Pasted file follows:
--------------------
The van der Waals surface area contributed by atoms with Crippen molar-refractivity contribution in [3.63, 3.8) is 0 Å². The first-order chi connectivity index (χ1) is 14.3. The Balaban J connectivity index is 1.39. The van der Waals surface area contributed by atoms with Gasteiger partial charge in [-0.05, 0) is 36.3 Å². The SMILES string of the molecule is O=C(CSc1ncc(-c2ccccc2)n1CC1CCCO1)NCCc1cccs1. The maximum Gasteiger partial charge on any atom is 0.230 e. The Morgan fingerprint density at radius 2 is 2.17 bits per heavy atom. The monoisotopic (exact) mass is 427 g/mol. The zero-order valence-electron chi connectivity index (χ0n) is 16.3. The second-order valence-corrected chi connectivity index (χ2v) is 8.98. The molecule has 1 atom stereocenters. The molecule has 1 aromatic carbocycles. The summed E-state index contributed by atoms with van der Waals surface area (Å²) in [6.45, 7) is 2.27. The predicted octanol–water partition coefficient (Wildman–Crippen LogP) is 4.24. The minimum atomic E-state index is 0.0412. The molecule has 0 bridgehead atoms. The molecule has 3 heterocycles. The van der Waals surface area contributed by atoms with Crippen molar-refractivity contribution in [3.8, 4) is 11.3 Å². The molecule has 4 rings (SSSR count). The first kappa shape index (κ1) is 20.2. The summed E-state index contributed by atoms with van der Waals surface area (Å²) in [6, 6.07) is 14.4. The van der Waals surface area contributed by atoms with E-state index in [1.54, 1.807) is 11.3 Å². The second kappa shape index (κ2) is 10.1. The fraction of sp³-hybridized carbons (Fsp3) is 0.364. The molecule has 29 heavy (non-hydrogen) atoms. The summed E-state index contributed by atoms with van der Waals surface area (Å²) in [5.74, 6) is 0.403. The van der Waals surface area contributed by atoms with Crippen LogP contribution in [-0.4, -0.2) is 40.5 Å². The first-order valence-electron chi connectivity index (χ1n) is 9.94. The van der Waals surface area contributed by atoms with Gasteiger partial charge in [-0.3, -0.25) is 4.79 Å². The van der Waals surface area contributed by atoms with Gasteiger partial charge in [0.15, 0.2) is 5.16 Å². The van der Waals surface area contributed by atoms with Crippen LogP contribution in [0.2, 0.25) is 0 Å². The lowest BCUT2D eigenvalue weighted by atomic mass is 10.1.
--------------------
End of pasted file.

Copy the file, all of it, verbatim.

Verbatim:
The van der Waals surface area contributed by atoms with Crippen molar-refractivity contribution in [3.63, 3.8) is 0 Å². The first-order chi connectivity index (χ1) is 14.3. The Balaban J connectivity index is 1.39. The van der Waals surface area contributed by atoms with Gasteiger partial charge in [-0.05, 0) is 36.3 Å². The SMILES string of the molecule is O=C(CSc1ncc(-c2ccccc2)n1CC1CCCO1)NCCc1cccs1. The maximum Gasteiger partial charge on any atom is 0.230 e. The Morgan fingerprint density at radius 2 is 2.17 bits per heavy atom. The monoisotopic (exact) mass is 427 g/mol. The zero-order valence-electron chi connectivity index (χ0n) is 16.3. The second-order valence-corrected chi connectivity index (χ2v) is 8.98. The molecule has 1 atom stereocenters. The molecule has 1 aromatic carbocycles. The summed E-state index contributed by atoms with van der Waals surface area (Å²) in [6.45, 7) is 2.27. The predicted octanol–water partition coefficient (Wildman–Crippen LogP) is 4.24. The minimum atomic E-state index is 0.0412. The molecule has 0 bridgehead atoms. The molecule has 3 heterocycles. The van der Waals surface area contributed by atoms with Crippen molar-refractivity contribution in [3.8, 4) is 11.3 Å². The molecule has 4 rings (SSSR count). The first kappa shape index (κ1) is 20.2. The summed E-state index contributed by atoms with van der Waals surface area (Å²) in [6, 6.07) is 14.4. The van der Waals surface area contributed by atoms with E-state index in [1.54, 1.807) is 11.3 Å². The second kappa shape index (κ2) is 10.1. The fraction of sp³-hybridized carbons (Fsp3) is 0.364. The molecule has 29 heavy (non-hydrogen) atoms. The summed E-state index contributed by atoms with van der Waals surface area (Å²) in [5.74, 6) is 0.403. The van der Waals surface area contributed by atoms with Crippen LogP contribution in [-0.4, -0.2) is 40.5 Å². The first-order valence-electron chi connectivity index (χ1n) is 9.94. The van der Waals surface area contributed by atoms with Gasteiger partial charge in [-0.3, -0.25) is 4.79 Å². The van der Waals surface area contributed by atoms with Gasteiger partial charge in [0.15, 0.2) is 5.16 Å². The van der Waals surface area contributed by atoms with Crippen LogP contribution in [0.2, 0.25) is 0 Å². The lowest BCUT2D eigenvalue weighted by atomic mass is 10.1.